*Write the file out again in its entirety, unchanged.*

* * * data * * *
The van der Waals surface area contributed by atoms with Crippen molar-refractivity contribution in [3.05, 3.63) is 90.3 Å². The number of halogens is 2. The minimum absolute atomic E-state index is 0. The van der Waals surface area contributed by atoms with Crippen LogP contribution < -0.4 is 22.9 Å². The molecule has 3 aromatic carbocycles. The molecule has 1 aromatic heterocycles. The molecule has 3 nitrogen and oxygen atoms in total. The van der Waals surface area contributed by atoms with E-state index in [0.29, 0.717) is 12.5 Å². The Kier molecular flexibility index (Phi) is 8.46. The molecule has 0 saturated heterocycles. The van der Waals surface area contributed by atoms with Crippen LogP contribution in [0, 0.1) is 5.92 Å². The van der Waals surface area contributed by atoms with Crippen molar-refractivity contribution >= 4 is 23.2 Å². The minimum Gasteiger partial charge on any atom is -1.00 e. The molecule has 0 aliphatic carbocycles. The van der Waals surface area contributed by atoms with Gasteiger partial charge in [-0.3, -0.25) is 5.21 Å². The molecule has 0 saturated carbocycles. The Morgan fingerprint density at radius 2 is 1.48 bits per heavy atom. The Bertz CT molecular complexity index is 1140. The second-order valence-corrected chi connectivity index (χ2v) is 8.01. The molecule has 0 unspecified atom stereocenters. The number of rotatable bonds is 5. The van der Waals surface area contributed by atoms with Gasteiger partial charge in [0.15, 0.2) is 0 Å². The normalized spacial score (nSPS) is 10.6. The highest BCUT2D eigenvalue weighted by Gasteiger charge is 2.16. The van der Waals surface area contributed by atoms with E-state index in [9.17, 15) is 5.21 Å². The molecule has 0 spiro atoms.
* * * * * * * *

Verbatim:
The van der Waals surface area contributed by atoms with Crippen molar-refractivity contribution in [3.05, 3.63) is 90.3 Å². The number of halogens is 2. The minimum absolute atomic E-state index is 0. The van der Waals surface area contributed by atoms with Crippen LogP contribution < -0.4 is 22.9 Å². The molecule has 3 aromatic carbocycles. The molecule has 1 aromatic heterocycles. The molecule has 3 nitrogen and oxygen atoms in total. The van der Waals surface area contributed by atoms with E-state index in [0.29, 0.717) is 12.5 Å². The Kier molecular flexibility index (Phi) is 8.46. The molecule has 0 saturated heterocycles. The van der Waals surface area contributed by atoms with Crippen LogP contribution in [0, 0.1) is 5.92 Å². The van der Waals surface area contributed by atoms with Crippen molar-refractivity contribution >= 4 is 23.2 Å². The minimum Gasteiger partial charge on any atom is -1.00 e. The molecule has 0 aliphatic carbocycles. The van der Waals surface area contributed by atoms with Gasteiger partial charge in [-0.3, -0.25) is 5.21 Å². The molecule has 0 saturated carbocycles. The Morgan fingerprint density at radius 2 is 1.48 bits per heavy atom. The Bertz CT molecular complexity index is 1140. The second-order valence-corrected chi connectivity index (χ2v) is 8.01. The molecule has 0 unspecified atom stereocenters. The number of rotatable bonds is 5. The van der Waals surface area contributed by atoms with Gasteiger partial charge in [0.15, 0.2) is 0 Å². The normalized spacial score (nSPS) is 10.6. The highest BCUT2D eigenvalue weighted by Gasteiger charge is 2.16. The van der Waals surface area contributed by atoms with E-state index in [9.17, 15) is 5.21 Å². The molecule has 0 spiro atoms.